A letter from rocketry and satellite pioneer James A. Van Allen (1914-2006) to astronomer Arthur Beer, regarding Beer’s request for a contribution to volume III of his series Vistas in Astronomy.
Beer (1900-1980) was born in Richenberg, Bohemia (later Czechoslovakia), and educated in Austria and Germany. He worked as an astronomer at Breslau University, where he studied binary stars, and at the German Maritime Observatory. He also wrote newspaper columns and was responsible for developing one of the first scientific radio programmes, Aus Natur und Technik. Beer escaped from Germany in 1934, assisted by Einstein, who wrote him a public letter of recommendation, and spent the rest of his life in the UK. He worked at the Cambridge Solar Physics Observatory and at the Kew Observatory, and became a member of the Royal Astronomical Society. Beer’s most significant contribution to science was as the founding editor of Vistas in Astronomy, a “voluminous and thorough survey of present-day astronomy” in two volumes, conceived as a Festschrift celebrating the 70th birthday of astrophysicist Frederick J. M. Stratton, under whom he had served in Cambridge. The resulting volumes were so impressive that it was continued first as an annual book and then a quarterly journal.
Physicist Van Allen was, from the time of the Second World War, “heavily involved in early American rocket research. When, on April 16, 1945, a V-2 rocket captured from the Germans was first sent aloft from the White Sands Proving Ground in New Mexico, it carried Geiger counters provided by Dr. Van Allen. His goal was to record radiation from space before it was altered by passage through the atmosphere. Such ‘cosmic rays’ had been his lifelong interest, and it had earlier been discovered that they were more intense in outer space” (New York Times obituary, August 10, 2006). In January 1958 Van Allen was part of the team that produced the first successful US satellite, which carried a Geiger counter developed by Van Allen. “The radiation detector recorded two belts of charged particles trapped by Earth’s magnetic field. One belt is 400 to 4,000 miles above the surface, and the other is 9,000 to 15,000 miles above the Equator, curving toward the magnetic poles. Further evidence for the encircling radiation was detected with Dr. Van Allen’s instruments carried aloft aboard Explorer 2 and Explorer 3” (NYT). These belts were named the Van Allen belts in his honour. Throughout his life he promoted the use of satellites as more cost-effective and scientifically useful than sending human explorers.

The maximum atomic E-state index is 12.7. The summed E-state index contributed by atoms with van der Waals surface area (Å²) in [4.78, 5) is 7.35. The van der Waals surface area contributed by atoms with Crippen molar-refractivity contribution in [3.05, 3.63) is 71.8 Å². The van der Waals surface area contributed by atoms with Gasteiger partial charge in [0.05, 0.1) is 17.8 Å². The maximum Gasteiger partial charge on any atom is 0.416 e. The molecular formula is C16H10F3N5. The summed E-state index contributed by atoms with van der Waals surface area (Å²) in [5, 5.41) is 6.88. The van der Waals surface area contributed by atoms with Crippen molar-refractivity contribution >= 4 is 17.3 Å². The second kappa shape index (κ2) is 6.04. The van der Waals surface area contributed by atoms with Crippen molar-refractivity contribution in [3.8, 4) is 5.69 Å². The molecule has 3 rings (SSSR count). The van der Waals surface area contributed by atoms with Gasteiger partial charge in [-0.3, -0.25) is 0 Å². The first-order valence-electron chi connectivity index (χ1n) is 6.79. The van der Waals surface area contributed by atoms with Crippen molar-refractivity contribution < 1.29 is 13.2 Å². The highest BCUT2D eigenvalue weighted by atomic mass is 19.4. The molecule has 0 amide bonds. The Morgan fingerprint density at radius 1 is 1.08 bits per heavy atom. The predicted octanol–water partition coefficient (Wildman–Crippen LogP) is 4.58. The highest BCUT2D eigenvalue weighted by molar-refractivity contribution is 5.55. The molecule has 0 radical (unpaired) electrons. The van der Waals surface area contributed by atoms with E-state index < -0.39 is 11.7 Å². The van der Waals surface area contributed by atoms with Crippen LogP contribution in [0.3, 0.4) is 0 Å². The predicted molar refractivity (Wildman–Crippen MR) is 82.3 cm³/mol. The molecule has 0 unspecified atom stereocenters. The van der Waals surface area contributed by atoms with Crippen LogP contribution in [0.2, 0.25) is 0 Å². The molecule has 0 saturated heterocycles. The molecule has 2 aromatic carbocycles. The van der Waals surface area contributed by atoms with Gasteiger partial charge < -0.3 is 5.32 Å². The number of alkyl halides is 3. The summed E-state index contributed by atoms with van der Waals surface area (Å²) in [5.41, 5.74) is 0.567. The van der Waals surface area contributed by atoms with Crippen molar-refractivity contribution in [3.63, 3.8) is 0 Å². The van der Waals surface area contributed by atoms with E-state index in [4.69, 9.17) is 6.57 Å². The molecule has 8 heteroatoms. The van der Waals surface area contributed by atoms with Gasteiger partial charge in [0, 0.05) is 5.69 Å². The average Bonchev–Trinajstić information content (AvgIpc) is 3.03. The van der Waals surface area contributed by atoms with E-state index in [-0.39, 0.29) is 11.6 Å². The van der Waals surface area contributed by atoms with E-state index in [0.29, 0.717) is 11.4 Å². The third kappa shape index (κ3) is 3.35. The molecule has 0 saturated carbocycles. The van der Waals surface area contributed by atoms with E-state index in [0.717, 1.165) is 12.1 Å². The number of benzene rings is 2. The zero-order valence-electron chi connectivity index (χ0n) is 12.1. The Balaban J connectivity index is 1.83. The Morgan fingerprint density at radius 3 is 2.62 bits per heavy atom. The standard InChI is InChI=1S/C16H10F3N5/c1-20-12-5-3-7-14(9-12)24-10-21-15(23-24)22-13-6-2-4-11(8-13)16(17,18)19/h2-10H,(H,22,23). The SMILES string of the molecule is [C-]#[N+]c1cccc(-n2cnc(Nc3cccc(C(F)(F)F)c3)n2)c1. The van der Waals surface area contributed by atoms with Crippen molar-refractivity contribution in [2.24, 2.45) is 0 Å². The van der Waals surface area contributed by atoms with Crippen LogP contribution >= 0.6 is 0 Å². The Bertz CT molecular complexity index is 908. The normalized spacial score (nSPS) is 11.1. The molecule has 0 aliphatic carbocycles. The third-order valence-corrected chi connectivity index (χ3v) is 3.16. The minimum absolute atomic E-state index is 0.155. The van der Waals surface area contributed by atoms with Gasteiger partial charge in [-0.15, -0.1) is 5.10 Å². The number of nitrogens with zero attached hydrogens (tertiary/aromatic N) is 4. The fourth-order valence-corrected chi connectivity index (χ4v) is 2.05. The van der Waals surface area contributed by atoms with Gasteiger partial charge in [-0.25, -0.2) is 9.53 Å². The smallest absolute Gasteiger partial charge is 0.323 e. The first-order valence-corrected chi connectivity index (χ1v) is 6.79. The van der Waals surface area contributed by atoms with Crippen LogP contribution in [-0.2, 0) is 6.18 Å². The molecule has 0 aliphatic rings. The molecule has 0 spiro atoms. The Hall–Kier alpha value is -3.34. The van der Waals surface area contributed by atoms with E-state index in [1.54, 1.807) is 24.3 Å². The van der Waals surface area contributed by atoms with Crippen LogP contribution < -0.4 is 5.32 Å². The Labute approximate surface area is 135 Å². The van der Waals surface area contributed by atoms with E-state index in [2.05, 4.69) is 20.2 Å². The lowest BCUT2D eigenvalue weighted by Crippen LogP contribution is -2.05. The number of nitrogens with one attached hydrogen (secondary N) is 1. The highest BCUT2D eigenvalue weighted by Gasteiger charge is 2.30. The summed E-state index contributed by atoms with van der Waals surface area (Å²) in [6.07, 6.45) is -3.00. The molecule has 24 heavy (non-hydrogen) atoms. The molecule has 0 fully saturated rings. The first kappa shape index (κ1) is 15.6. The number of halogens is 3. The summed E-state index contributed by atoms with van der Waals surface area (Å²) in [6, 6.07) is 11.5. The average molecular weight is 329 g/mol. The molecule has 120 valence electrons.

In this letter Van Allen writes,
“Dear Dr. Beer: This will acknowledge your gracious invitation to prepare a contribution for Volume 3 of ‘Vistas in Astronomy’ on the earth satellite program. With more leisure, this is an undertaking which I should greatly enjoy. But I am leaving on a seven-week Arctic expedition the latter part of this month; then in latter September I sail on an extended rocket-firing expedition to the Antarctic. hence, I am quite unable to do justice to the proposed undertaking on the time scale suggested. Perhaps a year hence, we may have results of our initial satellite work. indeed, I may suggest that a post-facto article, containing observational results and the interpretation of same, will constitute a much more durable contribution to the literature.”
Letters by Van Allen are rare on the market. His archive went to the University of Iowa, and we can locate no examples of letters or manuscripts in auction records.
Iowa City, June 12th, 1957. Typed letter signed on State University of Iowa letterhead. Pencilled notes by Arthur Beer on the verso. 2 horizontal creases from folding, a little creasing at the top corners, small rust mark to the upper edge. Very good condition.
Sold Out - £250.00
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